While my sleep is far from perfect, the two things that have helped me the most have been:
1. Low-Dose Naltrexone (2-3 mg at bedtime)
2. A supplement called "Deep Sleep" (bit.ly/2gFnLvv
Lately, though, the "Deep Sleep" supplement may not be helping me as much. I've been taking it for at least a year, and perhaps two. So, I've been experimenting with Melatonin. I'm pretty sensitive to many compounds, so I started with a "small" does of 1 mg of Melatonin at bedtime. The next morning, after a miserable night of sleep, I felt as if I'd been hit by a bus.
This led me to do more reading on Melatonin. I discovered that the optimal dose of Melatonin is pretty small -- around 0.3 milligrams. That's 300 micrograms. That's according to Richard Wurtman, M.D. at the MIT Department of Brain and Cognitive Sciences. wurtmanlab.mit.edu/projects
<--- Begin Quote --->Dr. Richard J. Wurtman, a distinguished professor of neuropharmacology at the Massachusetts Institute of Technology, said older people often have trouble getting to sleep because the pineal gland, where melatonin is produced, "gets calcified with age." Taking a little bit of the hormone makes up for the pineal gland's weakness, he explained.
In 2001, Wurtman and his colleagues published a study in the Journal of Clinical Endocrinology and Metabolism that suggested that small doses of melatonin -- no more than 0.3 milligrams -- could help older people conquer insomnia.
But it's got to be just this little bit, Wurtman said, because too much melatonin overwhelms and deactivates receptors that transfer the hormone into cells.
Wurtman noted that the Alberta study used doses as high a 6 milligrams. "They are giving 20 times the correct dose," he said. "The higher the dose we gave, the lower the response we got."
Most of the melatonin products now on the market give similar overdoses, Wurtman said. The result: "Your insomnia gets worse after a while," he said. "What you need is low doses that raise blood levels to where they were when they were young. It's the equivalent of hormone replacement therapy for women."
<--- End Quote --->
Dr. Wurtman developed a time-released, low-dose melatonin supplement called "Sleep Answer."Dr. Richard Wurtman's "Sleep Answer" Low-Dose Melatonin, 28 Dual-Release Capsules/www.amzn.com/B01ETU38FU/www.healthydirections.com/sleep-answer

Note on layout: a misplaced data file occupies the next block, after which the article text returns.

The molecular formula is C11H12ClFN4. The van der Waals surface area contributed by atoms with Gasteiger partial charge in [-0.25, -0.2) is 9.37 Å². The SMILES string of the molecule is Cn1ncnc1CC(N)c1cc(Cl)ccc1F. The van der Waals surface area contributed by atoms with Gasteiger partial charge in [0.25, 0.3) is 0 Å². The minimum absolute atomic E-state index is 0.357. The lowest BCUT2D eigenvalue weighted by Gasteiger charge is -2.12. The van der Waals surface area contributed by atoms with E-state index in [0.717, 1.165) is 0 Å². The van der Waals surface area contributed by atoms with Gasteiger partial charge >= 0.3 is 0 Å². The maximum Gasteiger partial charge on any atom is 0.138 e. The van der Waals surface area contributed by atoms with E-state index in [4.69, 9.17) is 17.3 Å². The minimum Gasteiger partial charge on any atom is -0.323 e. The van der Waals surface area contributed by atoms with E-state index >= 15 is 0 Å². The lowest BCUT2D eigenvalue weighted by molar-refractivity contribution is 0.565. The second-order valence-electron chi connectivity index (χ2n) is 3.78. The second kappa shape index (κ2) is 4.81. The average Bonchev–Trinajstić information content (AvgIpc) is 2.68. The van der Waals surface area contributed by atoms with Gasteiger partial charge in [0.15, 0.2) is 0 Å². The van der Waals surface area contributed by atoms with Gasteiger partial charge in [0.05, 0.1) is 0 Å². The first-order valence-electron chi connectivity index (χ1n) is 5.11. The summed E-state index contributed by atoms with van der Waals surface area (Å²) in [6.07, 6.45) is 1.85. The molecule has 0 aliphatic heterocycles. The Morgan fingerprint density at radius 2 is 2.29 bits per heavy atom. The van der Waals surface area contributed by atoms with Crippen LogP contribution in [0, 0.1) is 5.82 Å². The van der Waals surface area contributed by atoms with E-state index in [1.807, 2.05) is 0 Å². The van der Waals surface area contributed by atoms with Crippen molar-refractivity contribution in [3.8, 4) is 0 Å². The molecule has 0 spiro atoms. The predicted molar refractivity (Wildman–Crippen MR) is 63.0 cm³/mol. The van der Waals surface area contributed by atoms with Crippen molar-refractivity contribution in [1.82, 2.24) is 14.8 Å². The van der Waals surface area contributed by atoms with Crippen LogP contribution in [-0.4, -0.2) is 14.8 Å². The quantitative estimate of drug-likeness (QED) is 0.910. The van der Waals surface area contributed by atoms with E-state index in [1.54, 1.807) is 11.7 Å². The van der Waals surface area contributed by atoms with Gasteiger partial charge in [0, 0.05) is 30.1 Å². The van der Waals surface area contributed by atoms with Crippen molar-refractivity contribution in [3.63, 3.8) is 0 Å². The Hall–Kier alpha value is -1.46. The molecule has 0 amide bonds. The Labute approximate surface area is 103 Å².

(ingredient listed here)
It's a very clever design -- a capsule in a capsule. The first stage releases quickly, assisting with getting into sleep quicker. Then, several hours later, the second stage releases, helping the person stay asleep.
After looking at the ingredient list, however, I found the product uses a chemical dye: "FD&C Blue Lake #2." While the amount is almost certainly negligible, I decided to look for another option.
After another day of searching, I found a low-dose, extended release Melatonin supplement from Life Extension.Life Extension 6-Hour, Time-Released Melatonin, 300 mcg/www.amzn.com/B00CDABRUW
It's 0.3 milligram (300 microgram) and releases over six hours. I ordered it only a few days ago, so it's not yet arrived. I'm hopeful that it will help. We all know the critical importance of sleep.
Also, I ran across the following Medical Doctor in Texas that does a lot of investigation and work with patients who have sleep issues. She discusses the impact of Vitamin D, the B-Vitamins, and the Microbiome. I found the YouTube lecture to be quite interesting.Dr. Stasha Gominak
How To Fix Your Sleep: /youtu.be/uj8FTWCb010
Personal Website: /drgominak.com
Obviously, sleep is an extraordinarily complex process, to say the least. There are many types of sleep disturbances. Some fall asleep fast, but can't stay asleep (like me), others have trouble getting to sleep, but, once asleep, they stay under. Others have some combination of the two.
There's also Obstructive Sleep Apnea, Central Sleep Apnea, Restless Legs Syndrome (RLS), Periodic Limb Movement Disorder (PLMD), etc. Of course, some of those are just labels of symptoms. (After two sleep studies, I was labeled with some of those.) But, as you wisely stated: "I really feel that if you have something going on, nothing will help until that something is corrected."
I couldn't agree more. But, of course, using something in the interim, to help you sleep, is warranted.
Good luck with the Vital Plan Supplements. I'm guessing you may be trying their "HPA Balance" and "Pure Calm" products. I have the former, but not the latter. In fact, mine is still un
opened. If the time-released Melatonin doesn't work for me, I'll try the "HPA Balance" product next.
I wish you the best of luck and hope you find something helpful soon. If you have the opportunity, please give us an update on anything that you found helpful.
Post Edited (The Dude Abides) : 3/6/2018 2:45:13 PM (GMT-7)